2. Investigation of the intrinsic CO2 gasification kinetics of biomass char at medium to high temperatures
Open this publication in new window or tab >>Investigation of the intrinsic CO2 gasification kinetics of biomass char at medium to high temperatures
2013 (English)In: Applied Energy, ISSN 0306-2619, E-ISSN 1872-9118, Vol. 109, no SI, p. 220-228Article in journal (Refereed) Published
Abstract [en]

In total eight char samples from pelletized wood, miscanthus, and straw were prepared under various pyrolysis conditions. The CO2 gasification kinetics for each sample was established in the temperature range from 800 °C to 1300 °C by the combination of thermogravimetric analysis (TGA) and a novel aerosol-based method. The aerosol-based method was used for the high temperature range between 1100 °C and 1300 °C, by gasifying suspended char particles (0.5–10 μm) in an oxidizing carrier gas. A tapered element oscillating microbalance (TEOM) was used to measure the change of mass concentrations of particles in the carrier gas, before and after gasification. The results showed that the aerosol-based method could be used to investigate the intrinsic gasification kinetics of biomass char, at least up to 1300 °C. All char samples showed similar reactivity in the low temperature range. However, above 1000 °C there were significant differences in reactivity, and at 1300 °C the conversion of the wood was in the order of 10 times faster than that of straw. The general char reactivity order in this study was wood > miscanthus > straw.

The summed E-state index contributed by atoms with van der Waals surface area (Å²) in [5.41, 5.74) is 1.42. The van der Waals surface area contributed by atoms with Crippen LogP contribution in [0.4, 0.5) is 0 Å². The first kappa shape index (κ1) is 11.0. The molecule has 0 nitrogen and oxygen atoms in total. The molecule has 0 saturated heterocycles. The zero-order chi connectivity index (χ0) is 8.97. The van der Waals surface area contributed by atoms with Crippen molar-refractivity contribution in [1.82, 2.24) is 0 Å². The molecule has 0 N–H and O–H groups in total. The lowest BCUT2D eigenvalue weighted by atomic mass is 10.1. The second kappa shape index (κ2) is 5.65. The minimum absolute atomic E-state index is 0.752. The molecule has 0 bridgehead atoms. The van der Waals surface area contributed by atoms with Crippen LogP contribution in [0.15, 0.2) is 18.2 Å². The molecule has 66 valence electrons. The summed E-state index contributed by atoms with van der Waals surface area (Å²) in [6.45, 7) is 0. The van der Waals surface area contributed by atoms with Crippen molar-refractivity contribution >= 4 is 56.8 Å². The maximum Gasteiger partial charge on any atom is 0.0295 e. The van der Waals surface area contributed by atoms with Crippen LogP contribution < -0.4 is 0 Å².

Place, publisher, year, edition, pages
Elsevier, 2013
Keywords
Biomass; Char; Gasification kinetics; Aerosol; TEOM
National Category
Chemical Engineering Bioenergy
Research subject
Technology (byts ev till Engineering), Bioenergy Technology
Identifiers
urn:nbn:se:lnu:diva-25295 (URN)10.1016/j.apenergy.2013.04.027 (DOI)000321724000025 ()2-s2.0-84877335598 (Scopus ID)
Available from: 2013-05-06 Created: 2013-04-11 Last updated: 2017-12-06Bibliographically approved
3. Aerosol-based method for investigating biomass char reactivity at high temperatures
Open this publication in new window or tab >>Aerosol-based method for investigating biomass char reactivity at high temperatures
2011 (English)In: Combustion and Flame, ISSN 0010-2180, E-ISSN 1556-2921, Vol. 158, no 7, p. 1426-1437Article in journal (Refereed) Published
Abstract [en]

An aerosol-based method was proposed and developed to characterize particles fragmented from biomass chars during oxidation. The chars were prepared from both wood and miscanthus pellets under various pyrolysis conditions. Char fragments with aerodynamic diameters in the range of 0.5–10 μm were suspended and transported in a reactive gas through an aerosol reactor, which was heated by an electric oven. The oxidation of char particles in the reactor was investigated by determining on-line the particle size distributions before and after passage through the reactor using an aerodynamic particle sizer (APS) spectrometer. The interpretation of APS data was evaluated by both experiments and models in which the fine char particles were assumed to keep either constant density or constant diameter during the oxidation process. The results indicate that the aerosol-based method can be used to determine reaction kinetics of char particles in the high temperature range, where oxidation is normally controlled by diffusion limitation if measuring with the conventional techniques. The application of the aerosol method indicated that high pyrolysis temperature and prolonged retention time will reduce the char reactivity.

National Category
Industrial Biotechnology
Research subject